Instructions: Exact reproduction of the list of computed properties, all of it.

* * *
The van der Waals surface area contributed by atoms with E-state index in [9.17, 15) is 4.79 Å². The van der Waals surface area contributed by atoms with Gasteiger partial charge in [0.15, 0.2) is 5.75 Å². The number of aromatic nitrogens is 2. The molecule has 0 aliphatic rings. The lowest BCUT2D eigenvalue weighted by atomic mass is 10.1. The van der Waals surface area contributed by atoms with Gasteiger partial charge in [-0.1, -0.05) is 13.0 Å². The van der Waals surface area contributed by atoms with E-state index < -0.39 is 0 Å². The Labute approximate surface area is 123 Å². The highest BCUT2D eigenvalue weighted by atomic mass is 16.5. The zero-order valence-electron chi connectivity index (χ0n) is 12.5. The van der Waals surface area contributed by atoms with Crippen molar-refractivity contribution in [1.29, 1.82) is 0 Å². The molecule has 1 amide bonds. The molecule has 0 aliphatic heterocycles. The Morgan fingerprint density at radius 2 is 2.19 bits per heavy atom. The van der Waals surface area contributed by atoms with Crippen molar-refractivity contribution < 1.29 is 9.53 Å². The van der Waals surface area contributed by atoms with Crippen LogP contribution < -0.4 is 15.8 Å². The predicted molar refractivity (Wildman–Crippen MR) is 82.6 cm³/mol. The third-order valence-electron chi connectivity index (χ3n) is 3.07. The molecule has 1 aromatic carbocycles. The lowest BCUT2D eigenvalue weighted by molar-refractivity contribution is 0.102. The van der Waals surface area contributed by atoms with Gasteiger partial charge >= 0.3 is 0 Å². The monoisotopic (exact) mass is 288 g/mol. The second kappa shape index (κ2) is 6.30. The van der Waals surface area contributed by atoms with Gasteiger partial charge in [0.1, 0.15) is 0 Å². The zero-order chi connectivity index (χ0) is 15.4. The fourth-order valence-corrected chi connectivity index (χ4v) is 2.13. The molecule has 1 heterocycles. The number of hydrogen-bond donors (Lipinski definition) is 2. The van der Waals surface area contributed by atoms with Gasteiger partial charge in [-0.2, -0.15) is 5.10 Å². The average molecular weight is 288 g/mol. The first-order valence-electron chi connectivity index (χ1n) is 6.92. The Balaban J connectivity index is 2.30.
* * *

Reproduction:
The van der Waals surface area contributed by atoms with E-state index in [9.17, 15) is 4.79 Å². The van der Waals surface area contributed by atoms with Gasteiger partial charge in [0.15, 0.2) is 5.75 Å². The number of aromatic nitrogens is 2. The molecule has 0 aliphatic rings. The lowest BCUT2D eigenvalue weighted by atomic mass is 10.1. The van der Waals surface area contributed by atoms with Gasteiger partial charge in [-0.1, -0.05) is 13.0 Å². The van der Waals surface area contributed by atoms with E-state index < -0.39 is 0 Å². The Labute approximate surface area is 123 Å². The highest BCUT2D eigenvalue weighted by atomic mass is 16.5. The zero-order valence-electron chi connectivity index (χ0n) is 12.5. The van der Waals surface area contributed by atoms with Crippen molar-refractivity contribution in [1.29, 1.82) is 0 Å². The molecule has 1 amide bonds. The molecule has 0 aliphatic heterocycles. The Morgan fingerprint density at radius 2 is 2.19 bits per heavy atom. The van der Waals surface area contributed by atoms with Crippen molar-refractivity contribution < 1.29 is 9.53 Å². The van der Waals surface area contributed by atoms with Crippen LogP contribution < -0.4 is 15.8 Å². The predicted molar refractivity (Wildman–Crippen MR) is 82.6 cm³/mol. The third-order valence-electron chi connectivity index (χ3n) is 3.07. The molecule has 1 aromatic carbocycles. The lowest BCUT2D eigenvalue weighted by molar-refractivity contribution is 0.102. The van der Waals surface area contributed by atoms with Gasteiger partial charge >= 0.3 is 0 Å². The monoisotopic (exact) mass is 288 g/mol. The second kappa shape index (κ2) is 6.30. The van der Waals surface area contributed by atoms with Gasteiger partial charge in [0.1, 0.15) is 0 Å². The zero-order chi connectivity index (χ0) is 15.4. The fourth-order valence-corrected chi connectivity index (χ4v) is 2.13. The molecule has 1 heterocycles. The number of hydrogen-bond donors (Lipinski definition) is 2. The van der Waals surface area contributed by atoms with Gasteiger partial charge in [-0.2, -0.15) is 5.10 Å². The average molecular weight is 288 g/mol. The first-order valence-electron chi connectivity index (χ1n) is 6.92. The Balaban J connectivity index is 2.30.